Full TGIF Record # 237596
Item 1 of 1
DOI:10.11686/cyxb20080505
Web URL(s):http://cyxb.lzu.edu.cn/CN/article/downloadArticleFile.do?attachType=PDF&id=539
    Last checked: 02/11/2016
    Requires: PDF Reader
Publication Type:
i
Report
Author(s):Chen, Jing-bo; Yan, Jun; Zhang, Ting-ting; Liu, Jian-xiu; Guo, Hai-lin
Author Affiliation:Chen, Yan, Zhang, Liu, and Guo: Institute of Botany, Jiangsu Province & Chinese Academy of Sciences; Chen: College of Horticulture, Nanjing Agricultural University, Nanjing, China
Title:Growth responses of four warm season turfgrasses to long-term salt stress
Source:[Caoye Xuebao] [Acta Prataculturae Sinica]. Vol. 17, No. 5, October 20 2008, p. 30-36.
# of Pages:7
Publishing Information:[Lanzhou Shi, China]: ["Cao Ye Xue Bao" Bian Ji Wei Yuan Hui]
Abstract/Contents:"The need for saline-tolerant turfgrasses is increasing because of the turfgrass establishment on highly saline soil in arid and seashore regions or the increased utilization of saline water for greenland irrigation. The salinity tolerance and the growth responses of four new selections of warm season turfgrasses (Zoysia matrella) 'Z123', Z. japonica 'Z080', Cynodon dactylon 'C291', and Paspalum vaginatum 'P006') to long-term salt stress were evaluated. Based on green leaf coverage and total dry weight the salinity tolerance of these turfgrasses decreased in the order: 'Z123' > 'P006' > 'C291' > 'Z080'. Leaf weight, dry shoot weight and shoot length of 'Z123' and 'Z080' were significantly decreased after long-term salt stress, while those of 'P006' and 'C291' were not affected until salinities were higher than 10-20 g/L. 'Z123', 'C291' and 'P006' maintained stable shoot numbers under 20, 10 and 5 g/L stress respectively. There was a significant decrease in 'Z080' at 5 g/L stress. Dry rhizome weights and dry root weights of the four turfgrasses were not significantly affected at low salinities (about 5-10 g/L), however, dry root weight was more stable in 'C291' and 'P006' at 5 g/L. The ratios of underground biomass to aboveground biomass of the four turfgrasses all increased with increased salinities, a trend that was quicker in lower salinity tolerance turfgrass. The same organs of the four turfgrasses had different responses to salt stress and different mechanisms for salinity tolerance."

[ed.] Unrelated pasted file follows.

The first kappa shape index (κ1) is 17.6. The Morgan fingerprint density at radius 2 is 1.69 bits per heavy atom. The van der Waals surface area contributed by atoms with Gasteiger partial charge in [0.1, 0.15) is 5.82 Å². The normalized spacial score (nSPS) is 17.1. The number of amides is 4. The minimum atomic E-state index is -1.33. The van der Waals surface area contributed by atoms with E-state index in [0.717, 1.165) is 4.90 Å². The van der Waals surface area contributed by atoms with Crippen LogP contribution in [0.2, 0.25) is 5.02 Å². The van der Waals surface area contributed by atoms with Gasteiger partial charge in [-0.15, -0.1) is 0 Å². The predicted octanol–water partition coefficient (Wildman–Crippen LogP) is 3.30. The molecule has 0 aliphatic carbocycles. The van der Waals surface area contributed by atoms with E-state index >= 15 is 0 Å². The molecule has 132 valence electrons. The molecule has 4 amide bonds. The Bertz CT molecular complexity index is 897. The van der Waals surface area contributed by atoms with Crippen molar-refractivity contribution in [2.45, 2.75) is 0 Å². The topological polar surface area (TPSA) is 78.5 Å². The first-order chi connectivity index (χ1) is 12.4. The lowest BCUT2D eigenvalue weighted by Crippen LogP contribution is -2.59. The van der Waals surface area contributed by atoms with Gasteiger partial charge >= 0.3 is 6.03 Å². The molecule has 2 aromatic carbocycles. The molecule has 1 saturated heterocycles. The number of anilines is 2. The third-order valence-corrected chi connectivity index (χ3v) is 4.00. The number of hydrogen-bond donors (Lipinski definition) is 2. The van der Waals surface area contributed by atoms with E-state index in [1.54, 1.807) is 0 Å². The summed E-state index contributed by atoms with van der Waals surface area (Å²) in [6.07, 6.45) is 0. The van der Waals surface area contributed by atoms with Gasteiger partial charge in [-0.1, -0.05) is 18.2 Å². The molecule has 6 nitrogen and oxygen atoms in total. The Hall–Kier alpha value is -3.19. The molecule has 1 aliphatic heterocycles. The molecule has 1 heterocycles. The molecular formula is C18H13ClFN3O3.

Language:Chinese
References:28
Note:Abstract also appears in English
"Sum No. 76"
Tables
ASA/CSSA/SSSA Citation (Crop Science-Like - may be incomplete):
Chen, J.-b., J. Yan, T.-t. Zhang, J.-x. Liu, and H.-l. Guo. 2008. Growth responses of four warm season turfgrasses to long-term salt stress. (In Chinese) [Caoye Xuebao] [Acta Prataculturae Sinica]. 17(5):p. 30-36.
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DOI: 10.11686/cyxb20080505
Web URL(s):
http://cyxb.lzu.edu.cn/CN/article/downloadArticleFile.do?attachType=PDF&id=539
    Last checked: 02/11/2016
    Requires: PDF Reader
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